The watchdogs are right not to kick the Co-op when it's so far down


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So now we know: if you want to avoid getting fined by the regulators, just make sure you do so much damage to your business that it can’t afford to pay.

The City regulators’ report into Co-op Bank is a scathing exposé of managerial incompetence.

Risk management was practically non-existent; prudent, long-term accounting evaporated; and the business failed so abysmally to communicate up the management chain that the board had no idea of how bad things were.

Perhaps the worst example is the way it magically added nearly half a billion pounds to the solvency of the proposed Co-op/Britannia group, weeks before the 2009 merger. It achieved this by conducting an extremely aggressive accounting trick with Britannia’s 25-year bonds.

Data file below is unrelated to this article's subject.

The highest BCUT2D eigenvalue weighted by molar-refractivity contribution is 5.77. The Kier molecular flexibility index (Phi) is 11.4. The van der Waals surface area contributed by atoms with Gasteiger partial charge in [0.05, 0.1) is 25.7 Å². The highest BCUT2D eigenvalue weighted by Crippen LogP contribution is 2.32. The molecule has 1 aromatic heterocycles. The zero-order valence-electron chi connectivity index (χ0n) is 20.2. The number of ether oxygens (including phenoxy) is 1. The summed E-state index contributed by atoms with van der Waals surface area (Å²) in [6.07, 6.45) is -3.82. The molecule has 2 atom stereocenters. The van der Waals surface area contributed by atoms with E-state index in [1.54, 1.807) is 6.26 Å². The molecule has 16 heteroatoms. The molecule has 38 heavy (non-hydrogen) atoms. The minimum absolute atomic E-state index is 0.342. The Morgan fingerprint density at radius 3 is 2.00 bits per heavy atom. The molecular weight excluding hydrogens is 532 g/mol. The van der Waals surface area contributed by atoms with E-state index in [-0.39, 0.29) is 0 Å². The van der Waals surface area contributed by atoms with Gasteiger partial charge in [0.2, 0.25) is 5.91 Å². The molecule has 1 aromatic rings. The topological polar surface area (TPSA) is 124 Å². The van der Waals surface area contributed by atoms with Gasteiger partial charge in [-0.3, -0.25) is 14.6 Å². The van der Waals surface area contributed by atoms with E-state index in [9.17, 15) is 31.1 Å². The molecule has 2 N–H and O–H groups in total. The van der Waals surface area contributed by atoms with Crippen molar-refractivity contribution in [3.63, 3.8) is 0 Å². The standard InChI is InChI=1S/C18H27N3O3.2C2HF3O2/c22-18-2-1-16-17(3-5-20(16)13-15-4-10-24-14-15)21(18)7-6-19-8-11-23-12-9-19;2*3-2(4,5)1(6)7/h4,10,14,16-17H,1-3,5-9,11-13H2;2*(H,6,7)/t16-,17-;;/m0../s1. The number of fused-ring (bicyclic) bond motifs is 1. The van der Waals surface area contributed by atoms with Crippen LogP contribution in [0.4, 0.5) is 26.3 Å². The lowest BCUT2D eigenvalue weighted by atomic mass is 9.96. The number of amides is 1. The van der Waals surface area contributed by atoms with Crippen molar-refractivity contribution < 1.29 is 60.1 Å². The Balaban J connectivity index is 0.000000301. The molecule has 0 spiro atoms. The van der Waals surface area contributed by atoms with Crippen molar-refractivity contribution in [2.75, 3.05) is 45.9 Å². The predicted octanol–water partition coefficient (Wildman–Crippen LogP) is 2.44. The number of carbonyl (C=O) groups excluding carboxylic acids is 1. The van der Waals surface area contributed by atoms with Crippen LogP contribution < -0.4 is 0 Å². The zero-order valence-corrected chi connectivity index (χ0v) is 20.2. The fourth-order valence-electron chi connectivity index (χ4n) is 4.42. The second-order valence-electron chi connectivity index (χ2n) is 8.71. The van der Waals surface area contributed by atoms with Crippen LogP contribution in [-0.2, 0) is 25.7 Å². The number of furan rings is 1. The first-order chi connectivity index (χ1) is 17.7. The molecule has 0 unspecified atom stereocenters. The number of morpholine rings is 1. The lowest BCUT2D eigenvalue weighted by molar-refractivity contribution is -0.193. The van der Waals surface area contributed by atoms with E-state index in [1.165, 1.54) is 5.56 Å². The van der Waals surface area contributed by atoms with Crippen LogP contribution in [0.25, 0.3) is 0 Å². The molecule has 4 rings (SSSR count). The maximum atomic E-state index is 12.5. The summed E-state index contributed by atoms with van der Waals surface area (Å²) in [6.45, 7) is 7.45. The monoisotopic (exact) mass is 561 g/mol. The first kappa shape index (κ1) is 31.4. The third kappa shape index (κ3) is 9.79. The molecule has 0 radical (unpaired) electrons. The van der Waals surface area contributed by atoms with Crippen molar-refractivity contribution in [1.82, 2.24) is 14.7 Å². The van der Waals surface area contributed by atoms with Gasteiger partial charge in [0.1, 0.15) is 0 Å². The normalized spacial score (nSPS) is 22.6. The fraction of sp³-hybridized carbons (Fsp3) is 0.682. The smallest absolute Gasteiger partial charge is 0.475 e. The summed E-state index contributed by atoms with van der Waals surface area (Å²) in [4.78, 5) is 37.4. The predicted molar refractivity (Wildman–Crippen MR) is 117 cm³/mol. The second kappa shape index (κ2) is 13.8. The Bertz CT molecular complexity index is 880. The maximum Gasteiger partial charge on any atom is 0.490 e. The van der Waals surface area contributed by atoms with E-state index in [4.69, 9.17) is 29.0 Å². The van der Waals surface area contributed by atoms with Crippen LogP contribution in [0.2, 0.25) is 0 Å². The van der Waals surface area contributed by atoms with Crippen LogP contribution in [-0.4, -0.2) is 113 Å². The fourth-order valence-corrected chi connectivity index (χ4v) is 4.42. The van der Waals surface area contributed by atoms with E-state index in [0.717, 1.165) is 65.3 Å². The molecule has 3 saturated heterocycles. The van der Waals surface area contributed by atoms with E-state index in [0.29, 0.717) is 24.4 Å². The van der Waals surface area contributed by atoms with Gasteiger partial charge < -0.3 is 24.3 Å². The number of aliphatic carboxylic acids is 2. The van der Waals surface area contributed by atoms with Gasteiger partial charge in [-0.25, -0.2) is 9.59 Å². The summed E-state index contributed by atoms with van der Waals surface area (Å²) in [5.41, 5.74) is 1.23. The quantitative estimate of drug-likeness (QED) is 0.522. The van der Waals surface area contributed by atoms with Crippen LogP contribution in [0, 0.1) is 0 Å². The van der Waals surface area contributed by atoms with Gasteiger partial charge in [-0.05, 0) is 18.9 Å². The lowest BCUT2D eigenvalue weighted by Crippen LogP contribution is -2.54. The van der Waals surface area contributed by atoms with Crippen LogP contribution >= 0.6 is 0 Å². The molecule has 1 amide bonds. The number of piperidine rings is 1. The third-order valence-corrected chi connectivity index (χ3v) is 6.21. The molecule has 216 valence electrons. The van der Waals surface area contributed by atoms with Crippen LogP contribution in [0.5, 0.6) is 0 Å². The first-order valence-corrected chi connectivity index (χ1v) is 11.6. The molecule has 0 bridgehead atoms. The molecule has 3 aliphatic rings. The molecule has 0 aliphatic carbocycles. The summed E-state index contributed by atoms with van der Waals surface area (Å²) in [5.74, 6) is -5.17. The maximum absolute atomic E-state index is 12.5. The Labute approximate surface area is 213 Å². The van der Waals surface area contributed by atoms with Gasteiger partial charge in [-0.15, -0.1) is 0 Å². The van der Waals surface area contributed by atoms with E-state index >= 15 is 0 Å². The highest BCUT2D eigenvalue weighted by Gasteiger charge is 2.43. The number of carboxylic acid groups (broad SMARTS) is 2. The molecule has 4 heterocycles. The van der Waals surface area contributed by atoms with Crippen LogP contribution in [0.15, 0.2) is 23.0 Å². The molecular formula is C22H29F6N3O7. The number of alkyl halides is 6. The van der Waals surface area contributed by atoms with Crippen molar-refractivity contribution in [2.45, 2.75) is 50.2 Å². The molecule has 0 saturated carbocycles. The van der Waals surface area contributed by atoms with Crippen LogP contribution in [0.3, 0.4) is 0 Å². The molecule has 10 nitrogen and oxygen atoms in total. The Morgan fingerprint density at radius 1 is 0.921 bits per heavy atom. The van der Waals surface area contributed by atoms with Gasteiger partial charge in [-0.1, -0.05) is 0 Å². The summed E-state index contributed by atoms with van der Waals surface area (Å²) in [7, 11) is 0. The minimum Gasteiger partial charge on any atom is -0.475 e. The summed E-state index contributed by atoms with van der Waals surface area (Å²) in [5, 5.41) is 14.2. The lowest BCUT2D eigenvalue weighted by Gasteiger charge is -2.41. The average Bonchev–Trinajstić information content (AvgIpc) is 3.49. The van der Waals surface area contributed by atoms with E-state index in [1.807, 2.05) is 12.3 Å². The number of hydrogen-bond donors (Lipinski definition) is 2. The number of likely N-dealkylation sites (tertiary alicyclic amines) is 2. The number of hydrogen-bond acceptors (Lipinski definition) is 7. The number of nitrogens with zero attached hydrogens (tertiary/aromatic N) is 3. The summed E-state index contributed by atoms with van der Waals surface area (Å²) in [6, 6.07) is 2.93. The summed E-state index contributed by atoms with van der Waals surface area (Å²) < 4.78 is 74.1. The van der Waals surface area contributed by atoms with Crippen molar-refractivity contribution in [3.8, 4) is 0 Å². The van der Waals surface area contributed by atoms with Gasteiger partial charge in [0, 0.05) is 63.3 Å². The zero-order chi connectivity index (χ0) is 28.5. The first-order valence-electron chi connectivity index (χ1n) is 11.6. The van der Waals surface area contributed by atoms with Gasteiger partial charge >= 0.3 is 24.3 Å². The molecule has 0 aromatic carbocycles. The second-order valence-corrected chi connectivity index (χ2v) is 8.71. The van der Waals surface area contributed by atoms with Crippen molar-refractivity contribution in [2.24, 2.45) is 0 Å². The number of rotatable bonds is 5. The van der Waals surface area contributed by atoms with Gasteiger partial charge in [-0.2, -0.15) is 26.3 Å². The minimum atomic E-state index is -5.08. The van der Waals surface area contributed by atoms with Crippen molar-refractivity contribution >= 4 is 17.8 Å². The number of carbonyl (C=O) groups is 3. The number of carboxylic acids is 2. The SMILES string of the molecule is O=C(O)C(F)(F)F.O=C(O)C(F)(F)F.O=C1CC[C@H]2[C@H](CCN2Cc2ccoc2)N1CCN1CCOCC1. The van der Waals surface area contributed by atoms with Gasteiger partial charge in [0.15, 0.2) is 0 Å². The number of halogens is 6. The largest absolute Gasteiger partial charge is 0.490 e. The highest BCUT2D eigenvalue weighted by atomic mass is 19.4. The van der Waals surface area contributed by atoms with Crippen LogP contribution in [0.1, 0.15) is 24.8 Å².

The true impact of this move was so bad that the Co-op could have backed out of the merger at the last minute under the “material adverse change” rules. But, sadly, the board was kept in the dark and the most disastrous assault on the co-operative movement went ahead.

There will be some who are angered by the lack of a financial penalty, but the regulators are right: why stamp on the Co-op’s windpipe while its new management breathes it back into life? Those baying for blood must look to the individual managers who caused the mess. Regulators’ investigations into that shameful crew should be published soon.